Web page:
4. Although Britain was obliged under the 1898 Convention for the Extension of Hong Kong Territory to return the New Territories, it was not obliged to return the walled city of Kowloon or Hong Kong Island. Britain therefore had the option of insisting on retaining control of these areas as a means of ensuring the ongoing respecting of rights and freedoms in Hong Kong.

5. For more on immigration and individual rights, see Craig Biddle, “Immigration and Individual Rights,” The Objective Standard 3, no. 1 (Spring 2008), https://www.theobjectivestandard.com/2008/02/immigration-individual-rights/.

6. South China Morning Post, “Hong Kong Businesses Affected by Vandalism and Arson during Protests Seen Filing up to HK$600 Million in Insurance Claims,” October 28, 2019, https://www.scmp.com/business/banking-finance/article/3034752/hong-kong-businesses-affected-vandalism-and-arson-during (accessed June 19, 2020).

7. The Economist, “A Totem of the Protest Movement Goes on Display in Hong Kong,” May 27, 2020, https://www.economist.com/prospero/2020/05/27/a-totem-of-the-protest-movement-goes-on-display-in-hong-kong (accessed June 19, 2020); South China Morning Post, “Give Me Liberty or Give Me Death: Protester Makes Presence Felt in Sha Tin,” June 16, 2019, https://www.scmp.com/sport/racing/article/3014728/give-me-liberty-or-give-me-death-protester-makes-presence-felt-sha-tin (accessed June 19, 2020); Shui-Yin Sharon Yam, “Pedagogy of the Oppressed: We Need to Defend Intellectual Freedom in Hong Kong,” Hong Kong Free Press, May 22, 2020, https://hongkongfp.com/2020/05/22/pedagogy-of-the-oppressed-we-need-to-defend-intellectual-freedom-in-hong-kong/ (accessed June 19, 2020).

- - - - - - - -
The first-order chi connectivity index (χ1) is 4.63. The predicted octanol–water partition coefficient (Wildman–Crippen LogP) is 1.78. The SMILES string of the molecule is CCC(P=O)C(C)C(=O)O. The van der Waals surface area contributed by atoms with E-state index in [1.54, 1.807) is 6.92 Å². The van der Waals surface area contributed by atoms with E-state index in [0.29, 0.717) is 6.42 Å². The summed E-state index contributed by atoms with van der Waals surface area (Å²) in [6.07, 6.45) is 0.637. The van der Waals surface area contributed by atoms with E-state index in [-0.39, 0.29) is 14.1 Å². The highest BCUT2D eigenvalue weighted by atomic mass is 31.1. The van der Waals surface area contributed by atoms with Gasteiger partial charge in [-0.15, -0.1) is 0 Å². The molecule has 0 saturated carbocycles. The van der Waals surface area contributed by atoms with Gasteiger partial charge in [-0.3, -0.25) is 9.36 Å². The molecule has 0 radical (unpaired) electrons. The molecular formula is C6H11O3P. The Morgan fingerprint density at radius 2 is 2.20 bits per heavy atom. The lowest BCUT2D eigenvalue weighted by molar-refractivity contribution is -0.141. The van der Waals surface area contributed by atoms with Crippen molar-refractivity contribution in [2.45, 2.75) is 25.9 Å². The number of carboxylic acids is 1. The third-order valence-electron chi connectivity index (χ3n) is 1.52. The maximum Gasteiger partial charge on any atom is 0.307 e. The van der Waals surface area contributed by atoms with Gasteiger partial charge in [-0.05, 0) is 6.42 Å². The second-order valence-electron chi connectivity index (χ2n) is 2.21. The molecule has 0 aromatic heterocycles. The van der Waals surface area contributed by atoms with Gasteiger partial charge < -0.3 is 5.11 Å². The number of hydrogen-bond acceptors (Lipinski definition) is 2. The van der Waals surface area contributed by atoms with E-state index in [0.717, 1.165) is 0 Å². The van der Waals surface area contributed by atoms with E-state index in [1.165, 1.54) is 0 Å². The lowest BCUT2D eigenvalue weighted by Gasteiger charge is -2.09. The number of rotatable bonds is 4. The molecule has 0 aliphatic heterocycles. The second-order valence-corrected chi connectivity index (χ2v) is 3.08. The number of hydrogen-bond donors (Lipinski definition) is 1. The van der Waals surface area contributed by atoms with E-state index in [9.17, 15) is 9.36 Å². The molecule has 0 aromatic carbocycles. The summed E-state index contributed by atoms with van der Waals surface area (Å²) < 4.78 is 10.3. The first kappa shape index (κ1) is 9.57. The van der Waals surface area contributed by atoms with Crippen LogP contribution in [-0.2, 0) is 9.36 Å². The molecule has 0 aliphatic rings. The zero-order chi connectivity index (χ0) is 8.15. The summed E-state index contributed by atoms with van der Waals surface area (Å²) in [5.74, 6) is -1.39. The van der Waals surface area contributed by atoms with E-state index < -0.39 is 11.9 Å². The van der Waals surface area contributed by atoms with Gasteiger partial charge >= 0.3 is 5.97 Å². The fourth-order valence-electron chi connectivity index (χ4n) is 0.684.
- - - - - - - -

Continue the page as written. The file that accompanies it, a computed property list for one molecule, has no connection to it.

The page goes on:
8. Joshua Wong, “I’m in Prison Because I Fought for My City’s Freedom. Hong Kong’s Extradition Law Would Be a Victory for Authoritarianism Everywhere,” Time, June 12, 2019, https://time.com/5606016/hong-kong-extradition-authoritarianism/ (accessed June 22, 2020).

9. Keith Oderberg, “Hong Kong’s Respect for Individual Rights Allowed Us to Free Joshua Wong,” The Guardian, October 3, 2014, https://www.theguardian.com/commentisfree/2014/oct/03/hong-kongs-respect-for-individual-rights-allowed-us-to-free-joshua-wong (accessed June 24, 2020).

10. Natalie Nougayrède, “Hong Kong’s Struggle Is Ours Too. It’s a Wake-Up Call to Defend All Basic Human Rights,” The Guardian, June 19, 2019, https://www.theguardian.com/commentisfree/2019/jun/19/hong-kong-activists-human-rights (accessed June 24, 2020).

11. Bangkok Post, “UK Talks to ‘Five Eyes’ Allies about Potential Hong Kong Exodus,” June 3, 2020, https://www.bangkokpost.com/world/1928760/uk-talks-to-five-eyes-allies-about-potential-hong-kong-exodus (accessed June 22, 2020); Thomas Manch, “New Zealand Missing in Five Eyes Condemnation of Beijing over Hong Kong Security Law,” Stuff, May 29, 2020, https://www.stuff.co.nz/national/politics/121667644/new-zealand-missing-in-five-eyes-condemnation-of-beijing-over-hong-kong-security-law (accessed June 22, 2020).